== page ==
Building Perseverance and Resilience in Children

In Family, Tips & Advice, Uncategorized by Janet ArnoldLeave a Comment

As parents, we help guide our children through various challenges, some a little easier than others. Perhaps this is because we too endured similar situations when we were younger. Though we may have a desire to remove obstacles and negative situations in our kids’ lives, building perseverance and resilience are essential skills to foster in children.

What is perseverance?

Perseverance is one’s inner ability that helps us ignore or minimize obstacles and keep on going. You can help your children understand that perseverance means not giving up. If your child is completing a task and started to think it was hard, validate their feelings, remind them of their goal and help them visualize the end.

What is resilience?

Someone with good resilience is a person who can bounce back and adapt to the events in their life. When a child experiences a situation that is overwhelming, their stress levels rise, and their mental health maybe impacted.

Why are they important?

Research shows that children who develop resilience and persevere, are better equipped to learn from failure.  They are also more likely to adapt to change. They aid in a child’s ability to challenge themselves, overcome obstacles, cope with stress more effectively and pave the way for learning. When children demonstrate these skills, they are less likely to develop behaviour problems, become anxious or depressed.

10 Ways to build perseverance and resilience

  1. Be a role model! Do not be afraid to try new things yourself, let your child see you struggle and discuss why you kept going
  2. Help your child understand their talents, strengths, and their areas of need. When a child understands his/her abilities, they can set realistic goals.
  3. Direct kids to focus on the solution, not the challenge. When a child is focused on the challenge, they see it is a problem, so they are more likely to give-up.
  4. Allow them to fail and discuss what they have learned from the experience.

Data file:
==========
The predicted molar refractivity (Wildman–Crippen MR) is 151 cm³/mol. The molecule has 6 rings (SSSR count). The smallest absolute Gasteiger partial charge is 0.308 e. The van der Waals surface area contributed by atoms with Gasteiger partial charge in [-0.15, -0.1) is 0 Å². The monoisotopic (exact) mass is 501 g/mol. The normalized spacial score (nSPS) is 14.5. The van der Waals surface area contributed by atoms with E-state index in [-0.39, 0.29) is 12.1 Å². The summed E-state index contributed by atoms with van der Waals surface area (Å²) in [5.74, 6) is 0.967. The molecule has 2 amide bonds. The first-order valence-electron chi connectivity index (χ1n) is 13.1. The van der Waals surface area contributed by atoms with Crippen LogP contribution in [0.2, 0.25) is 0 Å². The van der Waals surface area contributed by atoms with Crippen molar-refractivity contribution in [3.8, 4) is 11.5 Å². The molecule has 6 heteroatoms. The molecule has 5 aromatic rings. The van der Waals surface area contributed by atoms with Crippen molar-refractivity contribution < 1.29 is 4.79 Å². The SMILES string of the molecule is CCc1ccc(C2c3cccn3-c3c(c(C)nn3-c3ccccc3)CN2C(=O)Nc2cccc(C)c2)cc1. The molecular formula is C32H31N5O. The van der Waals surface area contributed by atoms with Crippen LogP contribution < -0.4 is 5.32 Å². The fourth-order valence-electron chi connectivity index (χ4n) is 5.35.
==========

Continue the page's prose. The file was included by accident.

5. Praise their efforts as much as their accomplishments
  6. Teach kids about a growth mindset. Children who believe that their abilities can be developed tend to be more open to various experiences.
  7. Read books about characters who persevere and show resilience (Book: What do you see when you take a look at me? By Janet Arnold)
  8. Encourage your child to be independent. When a child succeeds at a task, it helps increase his/her self-esteem.
  9. Have discussions about what type of effort is required for achieving success. Kids need to know that it is okay that not everything comes easily.
  10. Build their motivation and momentum by helping them break tasks into small achievable goals. Staying motivated can be hard for kids and large tasks seem overwhelming. When children experience small victories, it helps keep their momentum going for when they face a bigger obstacle.

Though it may be difficult at times to see your child struggle, promoting their personal strength and mindset of believing in themselves will benefit them in the long run.

Resources to promote perseverance and resilience

Character Powers educational reading tool kit. Featuring a collection of 22 cards that tell the diverse stories of well-known people who have lived their lives exhibiting strength in character. (

#KIDKITS – Play-based activity kits, to develop various social, emotional, and behavioural skills at home. They are inclusive of all materials, as well as instructions for implementation/language and integration into daily life. (

Buckle Up: A Children’s Imaginary Journey about Self-Control Hardcover by Stephanie Scott

Looking for more books? Check out on Instagram

Meet the Author | Janet Arnold

Janet Arnold is the Mother to two boys. She is a Behaviour Consultant, Author/Blogger, and an accredited Triple P Practitioner (Standard Stepping Stones) who has a strong background in Applied Behavioural Analysis (ABA). She is a High Five Trainer. Since 1996, Janet has worked with children, their families, and individuals in clinical and educational settings.

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